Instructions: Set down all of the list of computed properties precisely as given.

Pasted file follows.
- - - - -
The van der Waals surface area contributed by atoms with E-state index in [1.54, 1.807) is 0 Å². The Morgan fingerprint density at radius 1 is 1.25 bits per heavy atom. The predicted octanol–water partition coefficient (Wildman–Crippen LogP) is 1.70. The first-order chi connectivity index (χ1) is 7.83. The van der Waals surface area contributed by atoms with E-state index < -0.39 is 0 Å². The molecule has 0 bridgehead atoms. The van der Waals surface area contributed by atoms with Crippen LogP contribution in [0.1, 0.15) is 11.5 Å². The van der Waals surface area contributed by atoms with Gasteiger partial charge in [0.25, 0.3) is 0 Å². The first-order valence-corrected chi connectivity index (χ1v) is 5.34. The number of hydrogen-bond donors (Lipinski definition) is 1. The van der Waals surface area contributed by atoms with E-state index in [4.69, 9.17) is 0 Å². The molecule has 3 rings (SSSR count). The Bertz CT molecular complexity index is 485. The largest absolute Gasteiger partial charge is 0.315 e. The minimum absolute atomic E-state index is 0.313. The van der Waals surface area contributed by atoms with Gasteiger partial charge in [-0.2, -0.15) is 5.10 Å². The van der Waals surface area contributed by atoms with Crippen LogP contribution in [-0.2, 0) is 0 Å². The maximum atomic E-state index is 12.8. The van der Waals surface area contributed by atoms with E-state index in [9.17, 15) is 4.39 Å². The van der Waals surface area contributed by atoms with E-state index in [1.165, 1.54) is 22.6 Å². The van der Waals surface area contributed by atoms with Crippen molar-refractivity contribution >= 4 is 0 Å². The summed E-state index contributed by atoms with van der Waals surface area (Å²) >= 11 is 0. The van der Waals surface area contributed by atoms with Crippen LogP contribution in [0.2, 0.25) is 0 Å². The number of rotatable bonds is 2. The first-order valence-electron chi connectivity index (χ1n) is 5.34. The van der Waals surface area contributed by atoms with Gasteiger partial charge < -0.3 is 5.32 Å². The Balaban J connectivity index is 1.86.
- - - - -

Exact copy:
The van der Waals surface area contributed by atoms with E-state index in [1.54, 1.807) is 0 Å². The Morgan fingerprint density at radius 1 is 1.25 bits per heavy atom. The predicted octanol–water partition coefficient (Wildman–Crippen LogP) is 1.70. The first-order chi connectivity index (χ1) is 7.83. The van der Waals surface area contributed by atoms with E-state index < -0.39 is 0 Å². The molecule has 0 bridgehead atoms. The van der Waals surface area contributed by atoms with Crippen LogP contribution in [0.1, 0.15) is 11.5 Å². The van der Waals surface area contributed by atoms with Gasteiger partial charge in [0.25, 0.3) is 0 Å². The first-order valence-corrected chi connectivity index (χ1v) is 5.34. The number of hydrogen-bond donors (Lipinski definition) is 1. The van der Waals surface area contributed by atoms with E-state index in [4.69, 9.17) is 0 Å². The molecule has 3 rings (SSSR count). The Bertz CT molecular complexity index is 485. The largest absolute Gasteiger partial charge is 0.315 e. The minimum absolute atomic E-state index is 0.313. The van der Waals surface area contributed by atoms with Gasteiger partial charge in [-0.2, -0.15) is 5.10 Å². The van der Waals surface area contributed by atoms with Crippen LogP contribution in [-0.2, 0) is 0 Å². The maximum atomic E-state index is 12.8. The van der Waals surface area contributed by atoms with E-state index in [9.17, 15) is 4.39 Å². The van der Waals surface area contributed by atoms with E-state index in [1.165, 1.54) is 22.6 Å². The van der Waals surface area contributed by atoms with Crippen molar-refractivity contribution >= 4 is 0 Å². The summed E-state index contributed by atoms with van der Waals surface area (Å²) >= 11 is 0. The van der Waals surface area contributed by atoms with Crippen LogP contribution in [0.2, 0.25) is 0 Å². The number of rotatable bonds is 2. The first-order valence-electron chi connectivity index (χ1n) is 5.34. The van der Waals surface area contributed by atoms with Gasteiger partial charge < -0.3 is 5.32 Å². The Balaban J connectivity index is 1.86.